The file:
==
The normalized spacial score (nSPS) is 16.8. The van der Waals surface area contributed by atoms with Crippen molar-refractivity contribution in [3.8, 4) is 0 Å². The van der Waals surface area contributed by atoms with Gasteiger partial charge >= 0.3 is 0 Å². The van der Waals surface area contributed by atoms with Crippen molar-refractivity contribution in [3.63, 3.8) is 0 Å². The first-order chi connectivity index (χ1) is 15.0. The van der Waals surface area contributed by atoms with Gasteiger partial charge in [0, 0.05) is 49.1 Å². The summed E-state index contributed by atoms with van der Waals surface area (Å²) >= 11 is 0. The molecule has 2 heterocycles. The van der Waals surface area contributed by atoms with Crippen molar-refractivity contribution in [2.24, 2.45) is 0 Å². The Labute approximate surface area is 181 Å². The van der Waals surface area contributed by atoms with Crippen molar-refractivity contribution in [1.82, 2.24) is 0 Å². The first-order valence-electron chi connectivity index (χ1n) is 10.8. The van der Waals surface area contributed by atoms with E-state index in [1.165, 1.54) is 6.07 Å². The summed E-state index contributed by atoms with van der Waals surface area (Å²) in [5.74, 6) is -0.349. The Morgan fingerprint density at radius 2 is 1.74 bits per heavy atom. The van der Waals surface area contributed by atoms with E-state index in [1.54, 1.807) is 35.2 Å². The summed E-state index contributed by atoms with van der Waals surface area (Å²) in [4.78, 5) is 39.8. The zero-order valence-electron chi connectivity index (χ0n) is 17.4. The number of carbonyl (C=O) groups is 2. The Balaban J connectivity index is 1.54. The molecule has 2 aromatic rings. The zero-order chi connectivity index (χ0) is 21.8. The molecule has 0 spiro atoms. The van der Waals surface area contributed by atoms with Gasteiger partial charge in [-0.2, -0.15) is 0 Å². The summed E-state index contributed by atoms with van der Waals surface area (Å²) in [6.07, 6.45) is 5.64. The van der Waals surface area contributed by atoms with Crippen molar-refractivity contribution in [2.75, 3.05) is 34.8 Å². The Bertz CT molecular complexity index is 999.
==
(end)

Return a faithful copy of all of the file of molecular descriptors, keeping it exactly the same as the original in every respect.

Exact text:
The normalized spacial score (nSPS) is 16.8. The van der Waals surface area contributed by atoms with Crippen molar-refractivity contribution in [3.8, 4) is 0 Å². The van der Waals surface area contributed by atoms with Gasteiger partial charge >= 0.3 is 0 Å². The van der Waals surface area contributed by atoms with Crippen molar-refractivity contribution in [3.63, 3.8) is 0 Å². The first-order chi connectivity index (χ1) is 15.0. The van der Waals surface area contributed by atoms with Gasteiger partial charge in [0, 0.05) is 49.1 Å². The summed E-state index contributed by atoms with van der Waals surface area (Å²) >= 11 is 0. The molecule has 2 heterocycles. The van der Waals surface area contributed by atoms with Crippen molar-refractivity contribution in [2.24, 2.45) is 0 Å². The Labute approximate surface area is 181 Å². The van der Waals surface area contributed by atoms with Crippen molar-refractivity contribution in [1.82, 2.24) is 0 Å². The first-order valence-electron chi connectivity index (χ1n) is 10.8. The van der Waals surface area contributed by atoms with E-state index in [1.165, 1.54) is 6.07 Å². The summed E-state index contributed by atoms with van der Waals surface area (Å²) in [5.74, 6) is -0.349. The Morgan fingerprint density at radius 2 is 1.74 bits per heavy atom. The van der Waals surface area contributed by atoms with E-state index in [1.54, 1.807) is 35.2 Å². The summed E-state index contributed by atoms with van der Waals surface area (Å²) in [4.78, 5) is 39.8. The zero-order valence-electron chi connectivity index (χ0n) is 17.4. The number of carbonyl (C=O) groups is 2. The Balaban J connectivity index is 1.54. The molecule has 2 aromatic rings. The zero-order chi connectivity index (χ0) is 21.8. The molecule has 0 spiro atoms. The van der Waals surface area contributed by atoms with Gasteiger partial charge in [-0.2, -0.15) is 0 Å². The summed E-state index contributed by atoms with van der Waals surface area (Å²) in [6.07, 6.45) is 5.64. The van der Waals surface area contributed by atoms with Crippen molar-refractivity contribution in [2.75, 3.05) is 34.8 Å². The Bertz CT molecular complexity index is 999.